2

Let's make a common example:

www.example.com is the main website of a company, then they have

blog.example.com that is the company's blog.

It's important to note that the same organization is behind both websites and is the unique owner of the first+second level domain name example.com.


The "blog" website could have been incorporated into the main website:

www.example.com/blog/

But this time this is not the case. There are many (valid) reasons to split a site via third-level domain names, as in the example above where the blog site is separated from the main site.


Now the question is: can the two website share the same cookie-consent-banner and the same cookie policy extended disclosure?

And more important (in order to avoid annoying the user): is it licit that when the user give consent on one web site it implicitly give consent to the other site?


Taking the initial example the user go to www.example.com. The banner is displayed and the user give consent accepting the cookie policy.

Then the user see the link "Visit our blog", navigates to the website's blog landing to blog.example.com.

Is it possibile to avoid displaying a banner again?


Provided of course that both the banner and the extended cookie policy are written in the correct way.

2

An issue highlighted with your question is whether the regulations target technical implementation of a web presence or target the user view of an organization's web presence.

From a technical perspective, a web address is nothing more than an addressing scheme. www.example.com, www2.example.com and example.com could all serve the same content from the same web server. It is not unusual for companies that have been acquired to point their old address, www.oldcompany.com to the acquiring company's, www.newcompany.com. The user, from whom consent is required, will experience one company's presence.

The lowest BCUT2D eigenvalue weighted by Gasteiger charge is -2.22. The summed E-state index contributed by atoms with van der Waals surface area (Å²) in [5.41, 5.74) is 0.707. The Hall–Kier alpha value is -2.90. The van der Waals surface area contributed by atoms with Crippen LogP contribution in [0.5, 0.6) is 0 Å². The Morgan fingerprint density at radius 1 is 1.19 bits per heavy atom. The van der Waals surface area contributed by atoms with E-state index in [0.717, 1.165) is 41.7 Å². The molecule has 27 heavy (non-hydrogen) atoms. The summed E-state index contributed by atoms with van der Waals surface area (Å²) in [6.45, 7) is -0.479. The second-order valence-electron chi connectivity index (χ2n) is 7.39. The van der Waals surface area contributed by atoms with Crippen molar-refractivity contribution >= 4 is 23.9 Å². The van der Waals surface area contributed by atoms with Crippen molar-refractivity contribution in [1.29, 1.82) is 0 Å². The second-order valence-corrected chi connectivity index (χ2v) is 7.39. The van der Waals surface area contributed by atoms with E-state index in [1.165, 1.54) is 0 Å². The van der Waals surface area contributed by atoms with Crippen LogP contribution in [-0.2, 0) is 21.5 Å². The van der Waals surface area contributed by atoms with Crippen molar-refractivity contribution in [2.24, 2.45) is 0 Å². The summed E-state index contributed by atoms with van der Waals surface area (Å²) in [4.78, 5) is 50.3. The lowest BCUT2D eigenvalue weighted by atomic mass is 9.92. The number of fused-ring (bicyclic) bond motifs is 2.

The regulations are designed to force the explicit consent from a user before certain types of information are stored and accessed on the user's equipment.

From the Information Commissioner's Office (ico), an independent UK authority you will find Guidance on the rules on use of cookies and similar technologies. On page 25 you can find,

Consent for cookies on more than one site

An organisation with several connected websites could in theory obtain consent for cookies set on each site in one place, for example when the user logged in on one site. In order for this consent to be valid it would have to be absolutely clear which websites the cookies in question were set on, what those cookies were used for and exactly what the user was agreeing to.

As long as the language provided to the user is clear and unambiguous when seeking consent then consent can be granted for multiple "sites," however that word is defined.

Depending on the purpose of the cookies, it may be that the types of cookies that would require consent may only be created for a sub-set of visitors. In such a case it may be desirable to only seek consent from those users who actually need to visit those particular areas of a web site. In this case, the "site" for which consent is required would be a subset of the overall organization's presence on the web.

It is up to the implementor of the site to determine when, where and with what language to get clear consent from the user before storing and accessing the type of data that requires consent. Note from the linked guidance that not all data storage and access requires explicit consent.

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